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April 06
auto w = 01777777777777777777777;
Error: octal literals `01777777777777777777777` are no longer supported, use `std.conv.octal!1777777777777777777777` instead

It's worth a try:

auto w = std.conv.octal!1777777777777777777777;
Error: integer overflow

Quote from std/conv.d:

template octal(alias decimalInteger)
if (is(typeof(decimalInteger)) && isIntegral!(typeof(decimalInteger)))
{
    enum octal = octal!(typeof(decimalInteger))(to!string(decimalInteger));
}

Does it feel wrong to you, too?

April 06
On Wednesday, 6 April 2022 at 20:27:10 UTC, kdevel wrote:
> It's worth a try:
>
> ```
> auto w = std.conv.octal!1777777777777777777777;
> ```

The error message isn't smart enough to suggest this, but putting quotes around it ought to work.

auto w = std.conv.octal!"1777777777777777777777";

like that.

April 06
On 4/6/22 13:32, Adam D Ruppe wrote:

And with U or L as needed:

  auto w = octal!"1777777777777777777777UL";

Ali

April 07

On Wednesday, 6 April 2022 at 20:27:10 UTC, kdevel wrote:

>

Does it feel wrong to you, too?

Yes. I've changed to hint s.t. it suggests the string version. PR

April 07

On Thursday, 7 April 2022 at 12:52:20 UTC, MoonlightSentinel wrote:

>

On Wednesday, 6 April 2022 at 20:27:10 UTC, kdevel wrote:

>

Does it feel wrong to you, too?

Yes. I've changed to hint s.t. it suggests the string version. PR

Commendable, but my question related to the implementation

template octal(alias decimalInteger)
if (is(typeof(decimalInteger)) && isIntegral!(typeof(decimalInteger)))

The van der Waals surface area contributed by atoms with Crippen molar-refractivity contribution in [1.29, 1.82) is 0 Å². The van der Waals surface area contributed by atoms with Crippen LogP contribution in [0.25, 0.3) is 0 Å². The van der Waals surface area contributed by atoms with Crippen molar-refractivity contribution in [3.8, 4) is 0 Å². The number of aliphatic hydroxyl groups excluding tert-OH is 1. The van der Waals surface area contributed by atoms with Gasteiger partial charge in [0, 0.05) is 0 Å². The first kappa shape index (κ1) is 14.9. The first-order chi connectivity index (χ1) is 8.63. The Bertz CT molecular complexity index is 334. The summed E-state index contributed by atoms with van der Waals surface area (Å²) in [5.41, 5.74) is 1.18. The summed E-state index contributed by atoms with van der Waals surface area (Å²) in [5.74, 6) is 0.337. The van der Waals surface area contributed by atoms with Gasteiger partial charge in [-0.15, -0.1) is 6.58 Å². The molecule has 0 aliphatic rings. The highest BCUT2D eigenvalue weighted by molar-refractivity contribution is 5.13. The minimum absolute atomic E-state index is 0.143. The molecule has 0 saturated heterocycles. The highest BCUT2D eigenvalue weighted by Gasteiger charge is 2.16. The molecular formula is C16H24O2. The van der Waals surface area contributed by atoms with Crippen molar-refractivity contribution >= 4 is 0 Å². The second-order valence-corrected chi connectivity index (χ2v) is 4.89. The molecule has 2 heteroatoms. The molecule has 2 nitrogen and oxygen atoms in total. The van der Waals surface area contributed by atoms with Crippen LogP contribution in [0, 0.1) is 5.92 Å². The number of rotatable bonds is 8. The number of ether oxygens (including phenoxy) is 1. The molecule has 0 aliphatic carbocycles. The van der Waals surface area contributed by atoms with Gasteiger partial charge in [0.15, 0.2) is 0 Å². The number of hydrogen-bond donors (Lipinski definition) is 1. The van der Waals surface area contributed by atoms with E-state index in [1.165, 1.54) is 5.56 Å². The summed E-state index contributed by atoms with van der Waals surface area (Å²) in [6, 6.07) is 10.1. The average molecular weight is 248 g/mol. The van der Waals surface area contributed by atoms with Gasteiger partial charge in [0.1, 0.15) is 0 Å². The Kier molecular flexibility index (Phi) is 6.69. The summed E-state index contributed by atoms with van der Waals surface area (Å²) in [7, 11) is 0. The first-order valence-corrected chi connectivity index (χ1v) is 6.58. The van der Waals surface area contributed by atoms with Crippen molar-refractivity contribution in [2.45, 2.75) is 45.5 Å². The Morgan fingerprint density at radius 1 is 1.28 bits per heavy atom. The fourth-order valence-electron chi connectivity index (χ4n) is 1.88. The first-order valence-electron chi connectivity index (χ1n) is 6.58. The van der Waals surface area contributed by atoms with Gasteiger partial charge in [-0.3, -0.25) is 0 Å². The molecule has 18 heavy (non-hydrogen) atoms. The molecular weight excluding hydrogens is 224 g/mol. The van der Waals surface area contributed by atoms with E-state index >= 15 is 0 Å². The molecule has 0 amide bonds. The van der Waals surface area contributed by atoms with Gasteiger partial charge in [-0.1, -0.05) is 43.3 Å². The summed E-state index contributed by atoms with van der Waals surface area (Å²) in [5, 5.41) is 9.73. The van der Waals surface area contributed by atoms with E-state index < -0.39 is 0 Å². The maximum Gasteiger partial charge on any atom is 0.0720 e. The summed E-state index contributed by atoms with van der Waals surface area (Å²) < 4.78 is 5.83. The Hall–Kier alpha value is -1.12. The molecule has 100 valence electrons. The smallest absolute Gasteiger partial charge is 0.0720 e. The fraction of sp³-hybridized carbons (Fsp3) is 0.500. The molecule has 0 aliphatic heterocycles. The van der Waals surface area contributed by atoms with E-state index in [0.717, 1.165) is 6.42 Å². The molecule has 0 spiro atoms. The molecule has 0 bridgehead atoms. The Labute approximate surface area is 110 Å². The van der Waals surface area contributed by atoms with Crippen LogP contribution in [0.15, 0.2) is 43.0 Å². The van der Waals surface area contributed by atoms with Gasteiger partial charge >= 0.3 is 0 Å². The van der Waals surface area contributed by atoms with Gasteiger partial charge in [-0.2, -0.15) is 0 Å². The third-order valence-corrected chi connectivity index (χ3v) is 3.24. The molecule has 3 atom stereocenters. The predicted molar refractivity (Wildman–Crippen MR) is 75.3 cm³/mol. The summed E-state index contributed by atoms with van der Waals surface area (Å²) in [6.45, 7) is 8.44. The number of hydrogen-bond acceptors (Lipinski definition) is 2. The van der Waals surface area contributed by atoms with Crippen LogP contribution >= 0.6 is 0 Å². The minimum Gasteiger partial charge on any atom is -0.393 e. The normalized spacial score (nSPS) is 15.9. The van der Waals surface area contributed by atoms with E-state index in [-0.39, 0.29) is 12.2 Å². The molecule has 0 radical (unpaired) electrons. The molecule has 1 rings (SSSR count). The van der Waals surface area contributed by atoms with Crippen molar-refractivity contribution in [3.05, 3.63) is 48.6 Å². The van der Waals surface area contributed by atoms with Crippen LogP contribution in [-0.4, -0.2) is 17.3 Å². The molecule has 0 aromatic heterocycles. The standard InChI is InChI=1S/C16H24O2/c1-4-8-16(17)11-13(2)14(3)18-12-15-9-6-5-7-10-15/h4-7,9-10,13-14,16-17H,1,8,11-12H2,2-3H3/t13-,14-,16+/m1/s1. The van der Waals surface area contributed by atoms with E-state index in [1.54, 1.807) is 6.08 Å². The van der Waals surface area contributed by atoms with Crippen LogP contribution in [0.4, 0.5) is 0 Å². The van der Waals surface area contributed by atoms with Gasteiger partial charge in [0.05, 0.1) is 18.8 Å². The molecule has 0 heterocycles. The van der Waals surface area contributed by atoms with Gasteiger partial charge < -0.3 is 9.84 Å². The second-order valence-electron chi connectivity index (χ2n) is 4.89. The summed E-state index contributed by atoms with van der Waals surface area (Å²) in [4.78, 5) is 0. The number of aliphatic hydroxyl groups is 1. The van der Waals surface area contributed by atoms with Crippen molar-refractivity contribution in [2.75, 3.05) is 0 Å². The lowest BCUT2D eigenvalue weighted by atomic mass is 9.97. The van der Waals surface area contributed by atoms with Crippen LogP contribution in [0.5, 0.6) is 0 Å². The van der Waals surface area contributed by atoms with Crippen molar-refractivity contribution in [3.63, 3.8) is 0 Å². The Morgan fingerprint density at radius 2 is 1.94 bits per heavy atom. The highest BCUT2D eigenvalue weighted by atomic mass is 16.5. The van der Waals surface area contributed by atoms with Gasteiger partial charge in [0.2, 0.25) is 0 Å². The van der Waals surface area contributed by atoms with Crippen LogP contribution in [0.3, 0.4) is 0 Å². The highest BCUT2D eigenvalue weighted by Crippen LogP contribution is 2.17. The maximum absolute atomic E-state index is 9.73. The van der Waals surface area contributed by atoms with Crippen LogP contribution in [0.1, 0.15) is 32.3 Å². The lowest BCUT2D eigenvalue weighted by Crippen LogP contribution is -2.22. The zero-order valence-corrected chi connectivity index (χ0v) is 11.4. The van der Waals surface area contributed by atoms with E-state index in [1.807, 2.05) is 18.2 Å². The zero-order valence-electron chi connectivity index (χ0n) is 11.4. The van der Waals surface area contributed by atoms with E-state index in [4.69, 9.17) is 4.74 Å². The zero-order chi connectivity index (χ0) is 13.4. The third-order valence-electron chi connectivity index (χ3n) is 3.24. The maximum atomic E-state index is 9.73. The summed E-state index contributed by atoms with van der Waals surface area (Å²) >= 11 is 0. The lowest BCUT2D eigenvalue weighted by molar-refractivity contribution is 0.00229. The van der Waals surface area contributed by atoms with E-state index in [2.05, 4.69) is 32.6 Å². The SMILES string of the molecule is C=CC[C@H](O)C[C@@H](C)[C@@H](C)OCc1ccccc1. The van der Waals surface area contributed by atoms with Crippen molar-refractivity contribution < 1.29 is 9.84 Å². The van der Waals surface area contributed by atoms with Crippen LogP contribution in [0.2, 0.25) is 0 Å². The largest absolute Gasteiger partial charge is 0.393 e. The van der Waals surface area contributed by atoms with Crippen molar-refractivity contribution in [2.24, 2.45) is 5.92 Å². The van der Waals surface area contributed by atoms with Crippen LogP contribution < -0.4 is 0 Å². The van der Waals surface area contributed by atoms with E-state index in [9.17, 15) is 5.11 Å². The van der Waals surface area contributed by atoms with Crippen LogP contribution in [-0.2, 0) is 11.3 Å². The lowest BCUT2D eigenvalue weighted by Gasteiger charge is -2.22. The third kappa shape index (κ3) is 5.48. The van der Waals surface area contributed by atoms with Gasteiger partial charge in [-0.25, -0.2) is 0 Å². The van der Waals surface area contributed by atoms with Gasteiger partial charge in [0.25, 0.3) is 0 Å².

{
    enum octal = octal!(typeof(decimalInteger))(to!string(decimalInteger));
}

For this code I can hardly imagine an enhancement in order to cover decimalInteger > ulong.max. There is also a naming issue: Do we name parameters after their representation (decimal) or after their function (octal)? A better name is probably octalLiteralDisguisedAsDecimalLiteral.

The documentation [1], [2] does not explicitly mention the inherent limitation of the quoteless conversion. The two forms octal!<literal> and octal!<literal>" are treated as interchangeable. In [3] we read

  1. C-style octal integer notation was deemed too easy to mix up with decimal notation; it is only fully supported in string literals. D still supports octal integer literals interpreted at compile time through the std.conv.octal template, as in octal!167.

There is no mention of any restriction of the argument domain at all.

TL;DR: Deprecate and remove template octal(alias decimalInteger).

[1] https://dlang.org/library/std/conv/octal.html
[2] https://dlang.org/phobos/std_conv.html#octal
[3] https://dlang.org/spec/lex.html#integerliteral

April 07

On 4/7/22 10:00 AM, kdevel wrote:

>

The documentation does not explicitly mention the inherent limitation of the quoteless conversion. The two forms octal!<literal> and octal!<literal>" are treated as interchangeable.

octal!123 is a template, and as such, must be valid D code. Your integer is not valid D code, so it doesn't compile. That doesn't mean it won't compile for valid integers.